Paradise Lost By John Milton Book II

Our torments also may, in length of time,
Become our elements, these piercing fires
As soft as now severe, our temper changed
Into their temper; which must needs remove
The sensible of pain. All things invite
To peaceful counsels, and the settled state
Of order, how in safety best we may
Compose our present evils, with regard
Of what we are and where, dismissing quite
All thoughts of war. Ye have what I advise."
  He scarce had finished, when such murmur filled
Th' assembly as when hollow rocks retain
The sound of blustering winds, which all night long
Had roused the sea, now with hoarse cadence lull
Seafaring men o'erwatched, whose bark by chance
Or pinnace, anchors in a craggy bay
After the tempest. Such applause was heard
As Mammon ended, and his sentence pleased,
Advising peace: for such another field
They dreaded worse than Hell; so much the fear
Of thunder and the sword of Michael
Wrought still within them; and no less desire
To found this nether empire, which might rise,
By policy and long process of time,
In emulation opposite to Heaven.
Which when Beelzebub perceived — than whom,
Satan except, none higher sat — with grave
Aspect he rose, and in his rising seemed
A pillar of state. Deep on his front engraven
Deliberation sat, and public care;
And princely counsel in his face yet shone,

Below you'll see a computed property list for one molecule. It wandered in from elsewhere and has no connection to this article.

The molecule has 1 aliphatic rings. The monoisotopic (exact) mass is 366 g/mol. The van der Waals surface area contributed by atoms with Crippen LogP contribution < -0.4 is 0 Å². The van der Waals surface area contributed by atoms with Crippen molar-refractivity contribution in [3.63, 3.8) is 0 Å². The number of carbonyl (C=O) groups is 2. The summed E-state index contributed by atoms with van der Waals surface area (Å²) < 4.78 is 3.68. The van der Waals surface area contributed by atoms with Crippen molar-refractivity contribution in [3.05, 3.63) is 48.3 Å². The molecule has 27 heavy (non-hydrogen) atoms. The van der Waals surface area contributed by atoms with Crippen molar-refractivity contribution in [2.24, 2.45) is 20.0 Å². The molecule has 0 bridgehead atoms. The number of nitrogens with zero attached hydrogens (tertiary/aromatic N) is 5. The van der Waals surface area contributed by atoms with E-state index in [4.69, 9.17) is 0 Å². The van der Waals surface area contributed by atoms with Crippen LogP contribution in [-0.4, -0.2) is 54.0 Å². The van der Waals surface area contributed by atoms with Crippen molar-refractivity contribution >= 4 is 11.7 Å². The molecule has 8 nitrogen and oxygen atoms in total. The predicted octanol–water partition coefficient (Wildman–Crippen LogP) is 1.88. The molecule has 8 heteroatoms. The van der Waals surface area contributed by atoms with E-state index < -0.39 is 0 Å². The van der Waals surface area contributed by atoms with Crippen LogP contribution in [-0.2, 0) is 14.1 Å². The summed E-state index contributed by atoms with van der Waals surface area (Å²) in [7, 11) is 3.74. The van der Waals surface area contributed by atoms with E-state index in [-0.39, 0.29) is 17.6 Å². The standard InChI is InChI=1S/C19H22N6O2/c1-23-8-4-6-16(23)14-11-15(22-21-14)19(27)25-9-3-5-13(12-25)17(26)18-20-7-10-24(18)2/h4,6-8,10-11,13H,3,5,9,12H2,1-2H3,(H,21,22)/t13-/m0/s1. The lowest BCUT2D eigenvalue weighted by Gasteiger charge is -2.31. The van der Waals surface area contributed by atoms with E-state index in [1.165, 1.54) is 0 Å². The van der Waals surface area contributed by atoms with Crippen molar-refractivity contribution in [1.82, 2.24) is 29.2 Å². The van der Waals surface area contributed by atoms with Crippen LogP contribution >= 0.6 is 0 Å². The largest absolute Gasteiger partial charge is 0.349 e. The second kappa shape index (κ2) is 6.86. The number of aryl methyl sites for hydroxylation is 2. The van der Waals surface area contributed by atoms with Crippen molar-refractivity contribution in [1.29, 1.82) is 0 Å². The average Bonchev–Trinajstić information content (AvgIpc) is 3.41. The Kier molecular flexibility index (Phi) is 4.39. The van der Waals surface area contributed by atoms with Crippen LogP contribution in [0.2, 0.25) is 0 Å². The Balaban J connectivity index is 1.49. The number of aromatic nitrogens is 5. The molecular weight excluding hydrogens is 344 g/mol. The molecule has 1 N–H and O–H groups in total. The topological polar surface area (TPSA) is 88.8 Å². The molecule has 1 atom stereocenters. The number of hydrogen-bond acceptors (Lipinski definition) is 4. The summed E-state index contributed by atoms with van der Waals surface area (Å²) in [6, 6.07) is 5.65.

Majestic, though in ruin. Sage he stood
With Atlantean shoulders, fit to bear
The weight of mightiest monarchies; his look
Drew audience and attention still as night
Or summer's noontide air, while thus he spake: —
  "Thrones and Imperial Powers, Offspring of Heaven,
Ethereal Virtues! or these titles now
Must we renounce, and, changing style, be called
Princes of Hell? for so the popular vote

Inclines — here to continue, and build up here
A growing empire; doubtless! while we dream,
And know not that the King of Heaven hath doomed
This place our dungeon, not our safe retreat
Beyond his potent arm, to live exempt
From Heaven's high jurisdiction, in new league
Banded against his throne, but to remain
In strictest bondage, though thus far removed,
Under th' inevitable curb, reserved
His captive multitude. For he, to be sure,
In height or depth, still first and last will reign
Sole king, and of his kingdom lose no part
By our revolt, but over Hell extend
His empire, and with iron sceptre rule
Us here, as with his golden those in Heaven.
What sit we then projecting peace and war?
War hath determined us and foiled with loss
Irreparable; terms of peace yet none
Vouchsafed or sought; for what peace will be given
To us enslaved, but custody severe,
And stripes and arbitrary punishment
Inflicted? and what peace can we return,
But, to our power, hostility and hate,
Untamed reluctance, and revenge, though slow,
Yet ever plotting how the Conqueror least
May reap his conquest, and may least rejoice
In doing what we most in suffering feel?
Nor will occasion want, nor shall we need
With dangerous expedition to invade
Heaven, whose high walls fear no assault or siege,
Or ambush from the Deep. What if we find
Some easier enterprise? There is a place
(If ancient and prophetic fame in Heaven
Err not) — another World, the happy seat
Of some new race, called Man, about this time
To be created like to us, though less